- End Biome: Entering the game’s most mysterious dimension leads you to literal darkness. If you follow the storylines in video games, this is where you meet the final boss of Minecraft: the Ender Dragon.
- Cave Biome: An extension of the Overworld biome type, caves are biomes that expand your underground world with increased risks, constant deadly mobs, and unique terrain.
With the categories and basic descriptions covered, let’s get to know each Minecraft biome in this detailed guide.
Complete the list of biomes in Minecraft right now
Our differentiation will be slightly different from the official Minecraft Fandom Wiki. This should make the biome easier to discover and understand. You can also use the official community list to find in-game names and IDs of biomes.
1. Snow Biomes
We’ll start our guide to Minecraft biomes with the biomes that are easiest to identify. The Snow Biome is hard to miss. Here, regardless of altitude, you see snow almost everywhere. All rivers and lakes will be either frozen or purple. You can expect snow instead of rain when exploring such biomes.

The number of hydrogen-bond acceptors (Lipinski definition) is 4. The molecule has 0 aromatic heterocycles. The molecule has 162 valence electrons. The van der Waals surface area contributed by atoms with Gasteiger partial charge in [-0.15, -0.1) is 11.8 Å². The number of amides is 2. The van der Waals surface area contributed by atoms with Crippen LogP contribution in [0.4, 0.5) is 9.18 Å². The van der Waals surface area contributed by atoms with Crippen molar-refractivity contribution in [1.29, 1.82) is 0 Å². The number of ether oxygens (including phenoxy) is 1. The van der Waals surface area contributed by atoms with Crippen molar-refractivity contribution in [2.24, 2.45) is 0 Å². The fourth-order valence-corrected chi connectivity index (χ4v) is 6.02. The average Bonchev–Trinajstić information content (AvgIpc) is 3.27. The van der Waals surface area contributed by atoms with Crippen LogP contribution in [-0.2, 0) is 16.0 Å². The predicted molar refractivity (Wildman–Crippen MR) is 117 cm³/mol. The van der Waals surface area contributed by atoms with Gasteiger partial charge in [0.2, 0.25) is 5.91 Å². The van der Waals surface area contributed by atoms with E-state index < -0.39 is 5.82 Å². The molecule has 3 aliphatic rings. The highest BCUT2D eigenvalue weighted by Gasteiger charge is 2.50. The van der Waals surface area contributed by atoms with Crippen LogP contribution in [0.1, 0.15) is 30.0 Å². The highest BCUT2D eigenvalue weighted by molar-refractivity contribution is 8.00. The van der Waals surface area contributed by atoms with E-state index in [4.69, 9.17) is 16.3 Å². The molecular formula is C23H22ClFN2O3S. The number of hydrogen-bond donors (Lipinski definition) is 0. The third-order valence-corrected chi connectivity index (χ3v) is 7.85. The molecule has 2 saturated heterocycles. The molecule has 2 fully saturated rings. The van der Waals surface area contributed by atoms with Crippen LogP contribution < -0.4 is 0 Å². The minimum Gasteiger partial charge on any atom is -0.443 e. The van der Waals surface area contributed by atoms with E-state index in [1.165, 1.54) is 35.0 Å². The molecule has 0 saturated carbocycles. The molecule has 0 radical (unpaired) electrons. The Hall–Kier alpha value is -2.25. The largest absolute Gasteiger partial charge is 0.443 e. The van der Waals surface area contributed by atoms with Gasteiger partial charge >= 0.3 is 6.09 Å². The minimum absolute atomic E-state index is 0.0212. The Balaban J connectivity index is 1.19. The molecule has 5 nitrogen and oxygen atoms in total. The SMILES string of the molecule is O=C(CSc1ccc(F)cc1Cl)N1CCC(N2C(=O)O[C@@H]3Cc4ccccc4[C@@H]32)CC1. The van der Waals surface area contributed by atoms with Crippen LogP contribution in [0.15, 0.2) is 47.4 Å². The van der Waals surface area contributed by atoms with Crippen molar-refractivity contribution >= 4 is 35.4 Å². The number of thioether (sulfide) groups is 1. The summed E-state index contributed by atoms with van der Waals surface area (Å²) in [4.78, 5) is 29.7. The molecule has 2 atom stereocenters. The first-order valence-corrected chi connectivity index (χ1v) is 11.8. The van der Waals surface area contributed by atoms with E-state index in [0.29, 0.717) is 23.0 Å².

Officially, you can see various ice-based biomes such as icy tundra, ice spikes, icy beaches, and frozen rivers. Wolves, polar bears, foxes, and rabbits are common in these biomes. You can expect to find igloos, snow spikes, packed snow, and snow villages as you explore this snowy terrain.
Just like in the real world, Minecraft has a wide variety of mountains. Gravel, wood, grass, and many other types of mountain biomes can be found throughout the game. In general, mountains are high pieces of land with waterfalls, cliffs, peaks, and overhangs. And since this is Minecraft, you’ll sometimes even see a floating island.
In the mountains you must be careful as the damage caused by falling from such a height can be fatal. This is the only place where you can easily find emerald ore and silverfish naturally. As you go up the mountains, you can expect a drop in temperature and snowfall. The number of trees also decreases with height.